How I Stopped Chasing the Dragon & Started Chasing Life

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They say addicts are always trying to experience the same feelings they did the first time they got high. I know it was true for me. But soon, I realized I was trying so hard to relive that same, original high that I eventually stopped caring about anything else.

My First Time

The very first time I got high on cocaine, I was in college. My friend took me to a party with lots of people I didn’t know. I wanted to fit in, and when someone offered me a line, I told myself it was okay. It wasn’t like it was heroin, and it would wear off in a couple of hours. Soon it kicked in.

I had never experienced anything like it, and never will again. But that wasn’t something I could accept at the time. I felt good, strong, excited. I felt comfortable in my own skin, like I had energy for days. And the minute the drug wore off, I wanted more.

I decided to be smart, though, or so I thought. I tried not to use the drug again immediately afterward. But when I tried cocaine again a week later, it wasn’t the same. I felt the rush of euphoria I expected, but it didn’t seem as strong. And after I’d been high for a few hours, I started to feel bad. I got angry and paranoid, and once the drug wore off, I felt really tired and sad. As it turns out, this isn’t uncommon (Center for Substance Abuse Research).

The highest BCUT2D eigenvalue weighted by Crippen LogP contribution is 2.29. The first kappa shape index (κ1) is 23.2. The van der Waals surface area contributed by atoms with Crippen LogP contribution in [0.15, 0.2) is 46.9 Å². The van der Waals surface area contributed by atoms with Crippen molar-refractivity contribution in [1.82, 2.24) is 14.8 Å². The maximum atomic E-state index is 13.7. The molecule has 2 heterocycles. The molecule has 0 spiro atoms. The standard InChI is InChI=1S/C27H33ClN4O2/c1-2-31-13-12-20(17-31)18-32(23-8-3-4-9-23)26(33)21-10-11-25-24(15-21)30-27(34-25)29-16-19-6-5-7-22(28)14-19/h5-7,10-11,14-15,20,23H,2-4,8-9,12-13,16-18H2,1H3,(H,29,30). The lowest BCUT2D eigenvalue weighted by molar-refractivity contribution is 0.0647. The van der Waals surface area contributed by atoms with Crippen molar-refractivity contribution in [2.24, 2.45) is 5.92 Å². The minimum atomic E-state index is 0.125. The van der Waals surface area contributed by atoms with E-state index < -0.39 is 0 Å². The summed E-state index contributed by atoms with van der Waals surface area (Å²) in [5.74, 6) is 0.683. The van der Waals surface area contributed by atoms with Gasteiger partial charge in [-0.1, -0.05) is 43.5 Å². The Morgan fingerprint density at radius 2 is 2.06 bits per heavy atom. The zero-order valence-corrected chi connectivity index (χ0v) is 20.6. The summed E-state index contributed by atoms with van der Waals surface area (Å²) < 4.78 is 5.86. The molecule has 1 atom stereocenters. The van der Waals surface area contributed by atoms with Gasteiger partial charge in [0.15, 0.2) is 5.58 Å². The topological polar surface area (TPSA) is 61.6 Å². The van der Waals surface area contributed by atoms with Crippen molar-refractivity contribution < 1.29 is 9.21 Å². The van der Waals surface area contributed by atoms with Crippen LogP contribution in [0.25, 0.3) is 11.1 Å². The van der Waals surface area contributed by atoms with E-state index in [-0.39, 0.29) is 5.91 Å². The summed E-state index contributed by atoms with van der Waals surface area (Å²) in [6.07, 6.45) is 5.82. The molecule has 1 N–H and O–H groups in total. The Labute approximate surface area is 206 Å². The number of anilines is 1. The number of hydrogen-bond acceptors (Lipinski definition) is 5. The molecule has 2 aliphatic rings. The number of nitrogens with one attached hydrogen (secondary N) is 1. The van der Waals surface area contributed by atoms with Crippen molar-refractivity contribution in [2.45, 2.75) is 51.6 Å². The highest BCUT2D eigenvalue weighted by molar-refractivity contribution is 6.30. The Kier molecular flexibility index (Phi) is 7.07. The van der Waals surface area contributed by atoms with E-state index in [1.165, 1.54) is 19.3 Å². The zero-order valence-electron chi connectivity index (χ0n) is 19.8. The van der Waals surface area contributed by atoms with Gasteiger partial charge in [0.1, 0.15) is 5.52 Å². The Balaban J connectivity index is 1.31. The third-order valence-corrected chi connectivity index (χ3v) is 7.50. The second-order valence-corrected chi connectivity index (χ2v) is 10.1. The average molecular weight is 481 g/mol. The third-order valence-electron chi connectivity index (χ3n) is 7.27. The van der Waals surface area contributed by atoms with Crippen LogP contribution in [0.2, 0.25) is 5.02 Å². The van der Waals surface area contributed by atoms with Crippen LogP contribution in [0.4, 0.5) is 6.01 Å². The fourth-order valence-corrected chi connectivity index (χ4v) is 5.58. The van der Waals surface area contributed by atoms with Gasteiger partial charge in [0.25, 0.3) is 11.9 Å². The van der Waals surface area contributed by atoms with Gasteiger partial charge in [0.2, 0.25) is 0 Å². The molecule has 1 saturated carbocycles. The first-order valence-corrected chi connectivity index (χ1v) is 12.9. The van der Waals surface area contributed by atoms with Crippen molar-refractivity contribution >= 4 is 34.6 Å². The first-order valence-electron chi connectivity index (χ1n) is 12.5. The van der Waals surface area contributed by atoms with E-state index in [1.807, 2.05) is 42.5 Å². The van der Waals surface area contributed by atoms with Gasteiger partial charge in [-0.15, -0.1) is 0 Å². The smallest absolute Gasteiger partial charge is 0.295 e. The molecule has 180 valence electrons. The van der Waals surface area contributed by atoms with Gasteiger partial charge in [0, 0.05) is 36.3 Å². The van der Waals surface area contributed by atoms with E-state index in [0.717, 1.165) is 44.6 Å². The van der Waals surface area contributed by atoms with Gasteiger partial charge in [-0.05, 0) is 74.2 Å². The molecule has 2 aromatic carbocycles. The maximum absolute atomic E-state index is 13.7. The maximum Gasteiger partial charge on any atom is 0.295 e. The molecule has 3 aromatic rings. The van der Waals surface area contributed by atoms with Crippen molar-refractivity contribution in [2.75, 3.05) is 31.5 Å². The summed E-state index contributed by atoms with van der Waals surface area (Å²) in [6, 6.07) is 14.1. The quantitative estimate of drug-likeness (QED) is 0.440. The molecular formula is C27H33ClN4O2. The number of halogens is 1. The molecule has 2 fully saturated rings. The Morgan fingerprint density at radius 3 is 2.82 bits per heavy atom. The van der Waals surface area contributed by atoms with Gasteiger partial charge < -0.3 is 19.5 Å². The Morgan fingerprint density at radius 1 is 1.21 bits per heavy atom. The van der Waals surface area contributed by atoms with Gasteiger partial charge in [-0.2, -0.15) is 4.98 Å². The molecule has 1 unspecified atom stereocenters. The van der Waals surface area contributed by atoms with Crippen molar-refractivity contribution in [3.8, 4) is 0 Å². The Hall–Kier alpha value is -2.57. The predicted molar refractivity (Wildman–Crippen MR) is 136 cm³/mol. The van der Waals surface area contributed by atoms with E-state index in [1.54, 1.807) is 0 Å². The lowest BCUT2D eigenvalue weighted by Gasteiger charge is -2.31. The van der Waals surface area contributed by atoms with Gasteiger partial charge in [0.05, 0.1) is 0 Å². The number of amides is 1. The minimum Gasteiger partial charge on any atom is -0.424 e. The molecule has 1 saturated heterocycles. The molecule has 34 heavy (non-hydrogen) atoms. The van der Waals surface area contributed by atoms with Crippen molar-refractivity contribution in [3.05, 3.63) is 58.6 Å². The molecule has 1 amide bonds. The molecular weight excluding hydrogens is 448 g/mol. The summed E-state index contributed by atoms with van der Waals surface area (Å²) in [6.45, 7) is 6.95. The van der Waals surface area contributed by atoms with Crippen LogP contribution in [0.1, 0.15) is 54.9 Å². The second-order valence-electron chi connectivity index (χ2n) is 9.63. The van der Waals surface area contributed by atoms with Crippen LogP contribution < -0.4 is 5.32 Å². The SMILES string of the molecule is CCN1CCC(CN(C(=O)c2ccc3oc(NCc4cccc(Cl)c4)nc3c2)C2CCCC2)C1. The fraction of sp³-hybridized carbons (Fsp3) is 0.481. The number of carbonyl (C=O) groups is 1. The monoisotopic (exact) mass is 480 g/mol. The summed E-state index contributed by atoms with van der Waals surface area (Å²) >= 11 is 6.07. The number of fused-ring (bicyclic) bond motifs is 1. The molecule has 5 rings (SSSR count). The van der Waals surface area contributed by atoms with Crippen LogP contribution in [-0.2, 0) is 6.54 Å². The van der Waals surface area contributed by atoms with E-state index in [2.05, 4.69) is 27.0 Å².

Chasing the Dragon

There’s a phrase that describes what it’s like to be a drug user constantly trying to re-experience that first high: chasing the dragon. While it usually refers to heroin addicts, I feel connected to the phrase because it completely fits my experience. I started using drugs more and more, usually cocaine but sometimes other types too. I did it because I was always trying to get back that same feeling, that feeling of my first high. It’s like chasing something mythical you’re never going to catch. Unfortunately, I spent years of my life doing just that.

A Wake Up Call

One day, I finally realized this was what I was doing: trying to recreate a feeling I was never going to have again. And what did I have to show for it? I had dropped out of college, I wasn’t speaking to my family, and my health was getting worse and worse. At first, I told myself I needed to stop and that I could do it on my own. But again, I was wrong.

Once I finally went looking for help, I was in bad shape. I was dangerously thin and had a weak immune system. I was also starting to experience strange psychological effects like frightening hallucinations and memory loss. I kept telling myself I could stop on my own, but then, the promise of maybe experiencing that first high again kept me going back. But all I was really doing was just avoiding my own withdrawal symptoms.

Treatment Helped Me Make the Change

The doctors, nurses, and volunteers who took care of me in rehab saved my life. When I started going to therapy, I learned most people who use drugs are still trying to experience the same high they first did.

“It was never as good as the first time,” I told my therapist. I was nervous to be this honest, but I really wanted to make a change.

“If you know that, then why keep hoping it will be? Why not focus on yourself instead?”

When my therapist said this, I knew it was time to start chasing something real, something I knew I could achieve. Everyone told me I could start over, get healthy, and have a better life if I stuck to my treatment regimen and practiced what I learned. And they were right. Even though fighting the temptation to use can still sometimes be difficult, I know I’m going in the right direction now. I know I’m chasing the right dream.